In this study, we applied a machine learning approach to classify major headache disorders using questionnaires completed by patients in a real-world setting. We found that machine learning is applicable in analyzing questionnaires. The performance of the machine learning approach in the classification of migraine was excellent however, its accuracy in classifying headache disorders other than migraine was inferior to that in classifying migraine. Nonetheless, our automated classification results could be still meaningful as the gold standard for the diagnosis of headache is a manual skillful application of the current classification criteria (currently ICHD-3, published in 2018). In the era of ICHD-3, there have been no studies evaluating the reliability and accuracy of the diagnosis of primary headache disorders made by primary care providers or general non-headache neurologists. Furthermore, there has been no classification methods other than ICHD-3.
Our study is one of the first studies to apply machine learning in the analysis of patient-reported questionnaires to classify primary headache disorders7. The diagnosis of headache disorders requires a skillful interview with patients and a comprehensive decision algorithm. We tested whether machine learning can substitute the role of the clinical interview. However, the samples of each headache disorder other than migraine and TTH were insufficient for the training. Headache disorders or syndromes other than migraine and TTH were merged into broader categories such as epicranial headaches or TCHs, which was not ideal for the detailed classification of second- or third-digit ICHD codes. In addition, secondary headaches other than those causing TCHs were excluded from the analysis since they cannot be incorporated into one entity. Secondary headaches should be diagnosed by clinical courses and causative workups rather than headache features. Taken together, our approach could not replace physician-based diagnosis due to insufficient results. However, this study demonstrated the feasibility of developing a better algorithm-based automated classification for headache disorders. Besides, our results might be used to inform or assist physicians by pre-screening with the most important factors of the stacked classifier (i.e., Table 2) or increasing the accuracy of less-specialized providers.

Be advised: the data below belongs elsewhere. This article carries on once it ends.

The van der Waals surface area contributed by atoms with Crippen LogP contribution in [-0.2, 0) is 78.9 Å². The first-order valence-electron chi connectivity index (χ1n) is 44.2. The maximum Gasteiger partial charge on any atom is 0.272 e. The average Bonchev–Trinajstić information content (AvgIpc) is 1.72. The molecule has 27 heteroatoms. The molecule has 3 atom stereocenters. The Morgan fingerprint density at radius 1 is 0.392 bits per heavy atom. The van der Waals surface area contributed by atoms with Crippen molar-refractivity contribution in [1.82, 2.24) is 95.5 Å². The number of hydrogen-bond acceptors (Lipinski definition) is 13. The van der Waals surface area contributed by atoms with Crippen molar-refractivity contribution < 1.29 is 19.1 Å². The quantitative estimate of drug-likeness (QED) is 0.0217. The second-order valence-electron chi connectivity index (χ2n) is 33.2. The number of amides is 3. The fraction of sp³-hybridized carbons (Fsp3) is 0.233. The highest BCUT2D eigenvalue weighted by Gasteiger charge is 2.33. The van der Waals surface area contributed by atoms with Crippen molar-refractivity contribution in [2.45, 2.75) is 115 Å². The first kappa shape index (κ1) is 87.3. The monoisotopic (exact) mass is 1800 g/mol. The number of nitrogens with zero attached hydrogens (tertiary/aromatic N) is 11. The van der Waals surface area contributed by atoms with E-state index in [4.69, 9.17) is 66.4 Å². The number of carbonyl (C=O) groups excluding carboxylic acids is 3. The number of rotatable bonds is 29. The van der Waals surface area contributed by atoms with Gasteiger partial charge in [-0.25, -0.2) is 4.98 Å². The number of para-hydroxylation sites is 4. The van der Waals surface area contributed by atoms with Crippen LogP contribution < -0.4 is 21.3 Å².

Our approach adopted a stacked XGBoost classifier that resulted in an overall accuracy of 81%, sensitivity and specificity of over 87% in the diagnosis of migraine. Our results were superior to the results from a previous study in which more selective data were used7. Existing studies on the classification of headache disorders with machine learning have focused on a few selected headache disorders such as migraine and tension-type headache due to challenges with sample size7,8. Previous studies used the random forest for classification however, our study adopted the XGBoost. XGBoost belongs to the boosting classifiers in which both the variance and bias of the classifier is reduced, while random forest belongs to the bagging classifiers in which only the variance of the classifier is reduced13. XGBoost has shown improved performance in many recent machine learning challenges where high-dimensional features were involved. The performance of XGBoost in classifying migraine was superior in our study because migraine is characterized by diverse features which cannot be fully incorporated in conventional statistical models, due to the complexity and challenge of multiple testing. Manual analysis even by human experts, may be time-consuming and prone to errors. However, with the automated classification algorithm suggested by this study, multiple features of headache disorders can be systematically identified. This automated classification algorithm is thus time efficient and could minimize human error in the diagnosis of headache disorders.